BY ANNE NUGENT GUIGNON, RDH, MPH, CSP
It is a huge honor and responsibility to help fellow practitioners figure out how to prevent, combat, or resolve the nagging aches and pains. According to Mark Hartley, the editor of RDH, thousands of hygienists have been spared unnecessary pain and have been able to have longer and more productive careers.
Thanks to Mark's vision and support, RDH magazine will continue to be a leader in the fight for workplace wellness, which should be a right, not a privilege. Through the years I've received many communications from hygienists and students about how to combat their physical pain and discomfort that is directly related to clinical practice. Today I received an email from a young man whose girlfriend is a hygienist. She is lucky to have someone in her life who understands that pain is not the price we should pay for doing a good day's work.
He wrote, "I'm contacting you on behalf of my girlfriend who is a dental hygienist. She comes home every day in tears because of her back pain. She's trying yoga and physical therapy, but I thought perhaps a back brace would also help. I've read some Amazon reviews from hygienists on this subject, and I thought I'd buy her one. Do you recommend these at all? I got your email from the article you wrote in rdhmag.com. Thanks!"
His name is Jeff, and I'm not sure which article he read in RDH. The physical issues associated with dental hygiene are extensive and serious. I've published hundreds of articles over the last 16 1/2 years, so it's nice to hear that information is getting out.
Jeff works in the computer world, and how we practice dental hygiene is totally analogous to BIOS in his world. Any computer is only so good as the basic in-and-out system. The human body is no different. If we subject ourselves to an impossible working environment day after day, we're going to crash, and it sounds like his girlfriend is headed down that pathway right now.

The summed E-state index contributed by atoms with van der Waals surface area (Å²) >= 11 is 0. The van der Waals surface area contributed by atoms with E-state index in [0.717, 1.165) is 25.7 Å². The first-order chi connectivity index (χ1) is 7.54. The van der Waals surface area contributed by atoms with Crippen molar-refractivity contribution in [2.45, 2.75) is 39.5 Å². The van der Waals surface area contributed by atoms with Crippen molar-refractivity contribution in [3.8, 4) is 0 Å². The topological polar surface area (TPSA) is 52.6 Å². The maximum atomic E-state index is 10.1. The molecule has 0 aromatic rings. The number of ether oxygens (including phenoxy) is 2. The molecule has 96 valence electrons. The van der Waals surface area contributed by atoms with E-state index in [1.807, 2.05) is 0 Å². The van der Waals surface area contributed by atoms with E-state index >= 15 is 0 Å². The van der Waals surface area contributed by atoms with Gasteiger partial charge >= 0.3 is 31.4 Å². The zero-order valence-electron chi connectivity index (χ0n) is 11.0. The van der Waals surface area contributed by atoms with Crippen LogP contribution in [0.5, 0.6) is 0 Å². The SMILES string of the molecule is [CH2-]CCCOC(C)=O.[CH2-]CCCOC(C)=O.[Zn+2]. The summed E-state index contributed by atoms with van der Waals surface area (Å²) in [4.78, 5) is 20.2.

Yoga is a great intervention/prevention modality, but physical therapy tells me she is getting hurt. Quite honestly, a back brace is like a bandage on a bleeding carotid artery.
Many hygienists do not want spend their own money to really solve the problems, but it starts with how we work. With out the proper equipment, we work with awkward, static postures performing forceful, repetitive procedures hour after hour. And in today's competitive job environment it is not unusual for a hygienist to work straight though an eight- or 10-hour day just to keep everyone in the office happy.
He did not mention if she is wearing magnification loupes, a headlight, or using a saddle stool. All are excellent tools that work well synergistically to counteract horrible postures. Even if she has loupes, they may not be properly fitted or constructed. Headlights eliminate having to constantly reposition the overhead light, which is very hard on both the neck and shoulder. The right kind of saddle stool will allow her to work using a sit/stand positioning and work closer to the patient, reducing harmful shoulder postures.
How many hours does she work? Does she work without breaks? Does she have enough time for each patient? What is the room layout? Does she work in a room with rear delivery, a very popular configuration that is forces a solo clinician to twist and turn all day long.